There is a mosque next door, a small mosque, with a passageway equipped with faucets where men clean their feet before prayer. The muezzin has a rich voice, so that even as the call to prayer echoes through our rooms, it’s become part of our everyday. The trickle of water in the passageway is pleasant. Then the sinus clearing begins. That part isn’t so pleasant.
Since returning I’ve focused more on the nuisances of Egypt. It may have to do with adjusting to a new neighborhood and a new campus. It may have to do with this being our third year, and how things that seemed merely foreign and bore some getting used to in the first and second year are now just getting on my nerves. It may be that I am still regulating my clock. It may be the heat.
The new campus is in the desert. It’s going to be beautiful, but right now it is a series of stone buildings with labyrinthine passages, very little shade, and very few working toilets. Those toilets that do work but are still under construction should not be entered. I found this out the hard way when I entered the ladies’ restroom in our department only to find unflushed toilets of the grossest kind and scattered cigarette ashes on the seat and floor. Although there is a men’s restroom just next door, the male workers prefer the ladies’ room, I guess.
Actually, when we were looking for apartments, and we came to our current one, there were men inside doing a few renovations. As we examined the bathroom just off the main bedroom, we found a similar pile of poo and ash. But the dishwasher and kitchen and counter space spoke more loudly, so we took it, and I bleached the hell out of the toilet when we moved in.
Back to the campus – I finally got a chair in my office today because I stole one with the permission of the department chair. This is not a tragedy, of course, but such are my complaints. One of my colleagues came to her office this morning to find moldy bread on the floor and dusty footprints on her chair. And, after an entire week of classes, a few flimsy garbage cans have been made available, though it is more in line with the habits of the students to leave their empty cups and cigarette butts anywhere but in a trash can.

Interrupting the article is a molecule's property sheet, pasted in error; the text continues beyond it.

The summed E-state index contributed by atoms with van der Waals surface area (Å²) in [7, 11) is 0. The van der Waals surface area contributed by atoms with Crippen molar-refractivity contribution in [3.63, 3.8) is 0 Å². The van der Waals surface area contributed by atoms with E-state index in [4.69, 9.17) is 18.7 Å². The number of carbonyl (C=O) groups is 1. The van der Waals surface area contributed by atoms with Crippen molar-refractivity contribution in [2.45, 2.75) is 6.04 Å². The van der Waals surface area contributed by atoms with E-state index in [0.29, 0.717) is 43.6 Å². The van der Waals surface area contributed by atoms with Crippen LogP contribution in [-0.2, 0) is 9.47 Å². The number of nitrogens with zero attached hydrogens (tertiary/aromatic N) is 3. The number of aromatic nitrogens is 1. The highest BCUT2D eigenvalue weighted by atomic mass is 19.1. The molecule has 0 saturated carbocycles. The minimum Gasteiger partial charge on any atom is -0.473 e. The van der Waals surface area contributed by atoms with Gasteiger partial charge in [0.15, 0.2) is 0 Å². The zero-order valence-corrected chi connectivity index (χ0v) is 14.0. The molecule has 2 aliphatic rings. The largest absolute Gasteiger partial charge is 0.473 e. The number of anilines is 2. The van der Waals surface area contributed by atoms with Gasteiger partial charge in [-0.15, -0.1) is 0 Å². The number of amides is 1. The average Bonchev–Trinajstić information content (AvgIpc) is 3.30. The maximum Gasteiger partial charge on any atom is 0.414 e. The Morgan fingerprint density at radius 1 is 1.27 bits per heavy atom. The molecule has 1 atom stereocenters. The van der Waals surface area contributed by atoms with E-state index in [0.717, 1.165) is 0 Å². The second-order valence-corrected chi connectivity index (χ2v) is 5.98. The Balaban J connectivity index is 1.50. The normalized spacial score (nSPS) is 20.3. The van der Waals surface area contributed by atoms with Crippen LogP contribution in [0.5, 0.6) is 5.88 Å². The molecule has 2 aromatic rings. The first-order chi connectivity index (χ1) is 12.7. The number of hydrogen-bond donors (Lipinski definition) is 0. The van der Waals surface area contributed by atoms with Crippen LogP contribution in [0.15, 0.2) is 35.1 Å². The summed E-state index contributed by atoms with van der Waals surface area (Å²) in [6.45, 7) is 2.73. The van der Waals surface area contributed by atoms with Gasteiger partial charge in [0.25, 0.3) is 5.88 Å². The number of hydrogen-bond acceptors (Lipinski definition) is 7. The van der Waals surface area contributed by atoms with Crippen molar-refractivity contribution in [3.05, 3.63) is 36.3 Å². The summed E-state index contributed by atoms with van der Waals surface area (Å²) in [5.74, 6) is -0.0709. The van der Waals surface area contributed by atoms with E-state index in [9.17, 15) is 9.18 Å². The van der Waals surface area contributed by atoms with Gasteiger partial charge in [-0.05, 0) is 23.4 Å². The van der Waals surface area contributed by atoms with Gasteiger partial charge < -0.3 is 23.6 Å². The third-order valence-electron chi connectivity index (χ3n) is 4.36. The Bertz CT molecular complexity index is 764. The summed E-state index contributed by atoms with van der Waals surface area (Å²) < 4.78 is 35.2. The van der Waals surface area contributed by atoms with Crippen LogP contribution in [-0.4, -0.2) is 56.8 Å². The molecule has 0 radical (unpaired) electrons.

Ah, but in our new apartment, we have yet to run into the zeballeen – the trash men who show up in the wee hours of the morning. You might recall that I became rather petulant with the Zamalek garbageman when he tried to get a bonus for first Christian (which we obliged) and then Muslim holidays – to which I said, “But you’re Christian!” And an argument in patchy Arabic and crystal-clear tones ensued. Yes, I’m a jerk, which is why James was the money man from then on. Here, in the new place, we set our garbage outside the door and the bawaab collects it. I am not sure when, which is problematic because of the cats. This morning, as I was waiting for the elevator, I clicked on the hallway light and found an emaciated orange cat with a gnarl of blood on his shoulder, staring at me. Maybe you are feeling sorry for this cat, and you should. But that cat looked me in the eye this morning, and this is what that look said: “You gonna leave or what? ‘Cause I got some trash to dig through and I will bite you, lady; I’ll bite-cha with my disease.”
But I had more important things to worry about. There is a free shuttle to school – which is great – but the problem is that the shuttle just kind of shows up whenever. So it’s supposed to leave at 7:55, for example, but if the guy shows up at 7:40, then there you go. Apparently, in my anxiety about making the shuttle (a cab ride would be pretty expensive), I missed the dead horse in the street that James would see later. I also was busy dodging cars, as usual. Maadi, created by the British, has roundabouts, and this complicates my understanding of when I should be dodging and where I should be looking.
The ride on the shuttle takes you out of Maadi, past sand and more sand and gated communities that are half-built – some more complete than others, some already like ghost towns. All extravagant, at least in the planning. There are other universities – one looks like a spaceship in the sand and is called Future University. Beyond these, desolation – the desert. Not the pretty Sahara – the dug-in Sahara, the uprooted sand, the desert on the cusp of pollution, the desert grasping trash. The shuttle has itchy orange curtains that you pull open and shut depending on the position of the sun. It is the sun, above all else, that I feel I am fighting when I go to work. It’s just always there, and the palm groves have been planted only on the outer edges of the campus, and there is never enough to drink, and it makes me realize how utterly unsuited I am to the desert, to any form of dehydration, and how pale I am, and how much the sun wants to chew me up and spit me out.
There is going to be a turning point for me, I know, when I’ll remember the things I appreciate about Egypt. Not to worry. Just not today.